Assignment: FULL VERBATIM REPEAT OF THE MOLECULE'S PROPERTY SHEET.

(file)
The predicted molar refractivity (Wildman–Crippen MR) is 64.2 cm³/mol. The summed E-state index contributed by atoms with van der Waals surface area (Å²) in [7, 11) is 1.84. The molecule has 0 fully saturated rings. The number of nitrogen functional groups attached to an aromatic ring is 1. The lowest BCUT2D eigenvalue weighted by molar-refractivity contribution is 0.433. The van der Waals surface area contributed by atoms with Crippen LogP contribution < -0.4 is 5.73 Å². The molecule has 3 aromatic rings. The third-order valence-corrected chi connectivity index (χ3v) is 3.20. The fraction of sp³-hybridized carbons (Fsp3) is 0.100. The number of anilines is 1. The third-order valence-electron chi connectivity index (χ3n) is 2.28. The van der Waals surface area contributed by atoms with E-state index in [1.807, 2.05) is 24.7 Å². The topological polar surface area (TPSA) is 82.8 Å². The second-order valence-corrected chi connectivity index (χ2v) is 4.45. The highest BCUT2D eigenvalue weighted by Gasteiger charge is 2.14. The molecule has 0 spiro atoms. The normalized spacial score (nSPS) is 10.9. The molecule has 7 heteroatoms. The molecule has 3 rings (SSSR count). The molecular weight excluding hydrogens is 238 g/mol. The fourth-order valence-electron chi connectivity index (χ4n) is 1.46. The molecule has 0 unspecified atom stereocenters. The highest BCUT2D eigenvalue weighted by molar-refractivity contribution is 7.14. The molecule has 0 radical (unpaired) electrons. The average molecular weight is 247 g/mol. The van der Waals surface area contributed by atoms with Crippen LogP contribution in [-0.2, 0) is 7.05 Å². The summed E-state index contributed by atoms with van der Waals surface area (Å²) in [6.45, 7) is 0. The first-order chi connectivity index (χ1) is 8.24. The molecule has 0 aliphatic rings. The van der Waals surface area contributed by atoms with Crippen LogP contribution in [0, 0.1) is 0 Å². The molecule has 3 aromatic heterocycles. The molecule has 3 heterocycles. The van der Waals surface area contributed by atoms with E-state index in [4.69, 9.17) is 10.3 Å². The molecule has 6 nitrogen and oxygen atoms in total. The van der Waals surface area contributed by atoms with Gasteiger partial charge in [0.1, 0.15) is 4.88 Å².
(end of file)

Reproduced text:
The predicted molar refractivity (Wildman–Crippen MR) is 64.2 cm³/mol. The summed E-state index contributed by atoms with van der Waals surface area (Å²) in [7, 11) is 1.84. The molecule has 0 fully saturated rings. The number of nitrogen functional groups attached to an aromatic ring is 1. The lowest BCUT2D eigenvalue weighted by molar-refractivity contribution is 0.433. The van der Waals surface area contributed by atoms with Crippen LogP contribution < -0.4 is 5.73 Å². The molecule has 3 aromatic rings. The third-order valence-corrected chi connectivity index (χ3v) is 3.20. The fraction of sp³-hybridized carbons (Fsp3) is 0.100. The number of anilines is 1. The third-order valence-electron chi connectivity index (χ3n) is 2.28. The van der Waals surface area contributed by atoms with E-state index in [1.807, 2.05) is 24.7 Å². The topological polar surface area (TPSA) is 82.8 Å². The second-order valence-corrected chi connectivity index (χ2v) is 4.45. The highest BCUT2D eigenvalue weighted by Gasteiger charge is 2.14. The molecule has 0 spiro atoms. The normalized spacial score (nSPS) is 10.9. The molecule has 7 heteroatoms. The molecule has 3 rings (SSSR count). The molecular weight excluding hydrogens is 238 g/mol. The fourth-order valence-electron chi connectivity index (χ4n) is 1.46. The molecule has 0 unspecified atom stereocenters. The highest BCUT2D eigenvalue weighted by molar-refractivity contribution is 7.14. The molecule has 0 radical (unpaired) electrons. The average molecular weight is 247 g/mol. The van der Waals surface area contributed by atoms with Crippen LogP contribution in [-0.2, 0) is 7.05 Å². The summed E-state index contributed by atoms with van der Waals surface area (Å²) in [6.45, 7) is 0. The first-order chi connectivity index (χ1) is 8.24. The molecule has 0 aliphatic rings. The van der Waals surface area contributed by atoms with Crippen LogP contribution in [0, 0.1) is 0 Å². The molecule has 3 aromatic heterocycles. The molecule has 3 heterocycles. The van der Waals surface area contributed by atoms with E-state index in [4.69, 9.17) is 10.3 Å². The molecule has 6 nitrogen and oxygen atoms in total. The van der Waals surface area contributed by atoms with Gasteiger partial charge in [0.1, 0.15) is 4.88 Å².